18 because it does not have its own facility for imprisonment, the Trial
19 Chamber takes notes of the unavoidable isolation in which convicted
20 persons, serving their sentences in institutions often far removed from
21 their place of origin, will find themselves.
22 Now, still in connection with the determination of the sentence,
23 we shall review, myself and my two fellow Judges, the purposes and
24 functions of the penalty for a crime against humanity. Now, given the
25 unique nature of the International Tribunal, the Trial Chamber considered
1 the purposes and functions of the penalty for crimes against humanity and,
2 more particularly, a term of imprisonment. Here again, neither the
3 Statute nor the report of the Secretary-General nor the Rules elaborate on
4 the objectives sought by imposing such a sentence. Accordingly, to
5 identify them, the focus must be on the very object and purpose of the
6 International Tribunal.
7 The Trial Chamber thereupon examined the purposes and functions of
8 the penalty for a crime against humanity in the light of international
9 criminal law and of national criminal systems, including that of the
10 former Yugoslavia.
11 Now, as they emerge from the texts of the origin of the
12 International Tribunal, the objectives as envisaged by the Security
13 Council, that is to say, deterrence, reprobation, retribution, as well as
14 reconciliation, collective reconciliation, are part of a broader aim of
15 the Security Council to maintain peace and security in the former
16 Yugoslavia. The only precedence in international criminal law, that is,
17 the Nuremberg and Tokyo Tribunals, do not expressly state the purposes
18 sought in imposing penalty for war crimes or crimes against humanity, but
19 a review of the declarations by the signatories of the London Charter
20 would indicate that the penalties seem to be aimed at general deterrence
21 and retribution.
22 The purposes and functions of national criminal systems are often
23 hard to identify precisely. That is because they are multiple and have,
24 moreover, in fact, been written to a large extent into the Criminal Code
25 of the Federal Republic of Yugoslavia. Now, that said, the competence of
1 the International Tribunal, therefore, is fundamentally that of a national
2 court which punishes all sorts of offences, usually ordinary crimes.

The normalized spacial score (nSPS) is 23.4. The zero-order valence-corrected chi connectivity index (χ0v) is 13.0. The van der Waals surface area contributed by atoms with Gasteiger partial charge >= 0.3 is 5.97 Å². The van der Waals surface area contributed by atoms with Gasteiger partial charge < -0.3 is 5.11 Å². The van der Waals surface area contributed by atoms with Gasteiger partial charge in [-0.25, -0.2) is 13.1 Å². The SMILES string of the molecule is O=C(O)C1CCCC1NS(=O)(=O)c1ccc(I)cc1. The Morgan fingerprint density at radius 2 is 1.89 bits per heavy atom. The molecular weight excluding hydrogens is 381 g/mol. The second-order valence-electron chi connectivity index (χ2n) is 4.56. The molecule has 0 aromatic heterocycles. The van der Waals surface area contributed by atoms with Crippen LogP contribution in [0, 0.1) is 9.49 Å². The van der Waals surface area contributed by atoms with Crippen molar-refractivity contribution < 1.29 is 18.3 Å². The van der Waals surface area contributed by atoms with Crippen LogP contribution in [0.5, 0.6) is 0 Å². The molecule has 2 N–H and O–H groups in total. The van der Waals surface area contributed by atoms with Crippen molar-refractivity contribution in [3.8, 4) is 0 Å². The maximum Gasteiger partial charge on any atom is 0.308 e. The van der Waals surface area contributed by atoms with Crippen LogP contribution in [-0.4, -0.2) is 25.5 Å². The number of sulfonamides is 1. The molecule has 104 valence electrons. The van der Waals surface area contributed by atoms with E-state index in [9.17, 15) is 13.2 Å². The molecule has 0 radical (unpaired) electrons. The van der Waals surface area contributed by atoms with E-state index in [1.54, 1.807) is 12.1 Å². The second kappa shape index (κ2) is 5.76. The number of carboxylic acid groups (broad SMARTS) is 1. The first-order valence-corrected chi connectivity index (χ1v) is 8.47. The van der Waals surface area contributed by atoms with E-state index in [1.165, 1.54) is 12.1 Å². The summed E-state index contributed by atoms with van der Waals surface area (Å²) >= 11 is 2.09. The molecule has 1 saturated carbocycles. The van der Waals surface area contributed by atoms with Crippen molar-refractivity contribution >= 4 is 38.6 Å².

3 In the light of the above review, the Trial Chamber deems most
4 important the aforementioned concepts of deterrence and retribution but
5 would insist especially on reprobation as an appropriate purpose of
6 punishment for a crime against humanity and the stigmatisation of the
7 underlying criminal conduct.
8 Now, having reviewed these principles relative to sentencing, we
9 shall consider the enforcement of the sentence, and here one of the major
10 difficulties with which the international Tribunal has to contend relates
11 to the place and form of execution of the sentence. In the light of the
12 permanent texts, the Trial Chamber notes that enforcement relies on the
13 designation of a state and on the Tribunal's supervision of the conditions
14 of imprisonment, and fourth, on that state's territory. The Trial Chamber
15 accordingly considers that it is for the Registrar, upon consultation with
16 the President of the International Tribunal and with the approval of the
17 Presiding Judge of the Trial Chamber which delivered the sentence, to
18 designate the state where the imprisonment will be served. The Trial
19 Chamber intends, however, to take account of the matter of place and
20 conditions of execution of the sentence in an effort to ensure due
21 process, the proper administration of justice, and lastly, with a view to
22 ensuring the equal treatment of convicted persons. Every accused should,
23 in fact, know the possible consequences of a conviction for an
24 international crime. A certain level of uniformity must be upheld in the
25 enforcement of sentences irrespective of the state in which the sentence
1 is served, and the Trial Chamber feels it incumbent to provide some
2 guidance in respect of the enforcement of international judgements. In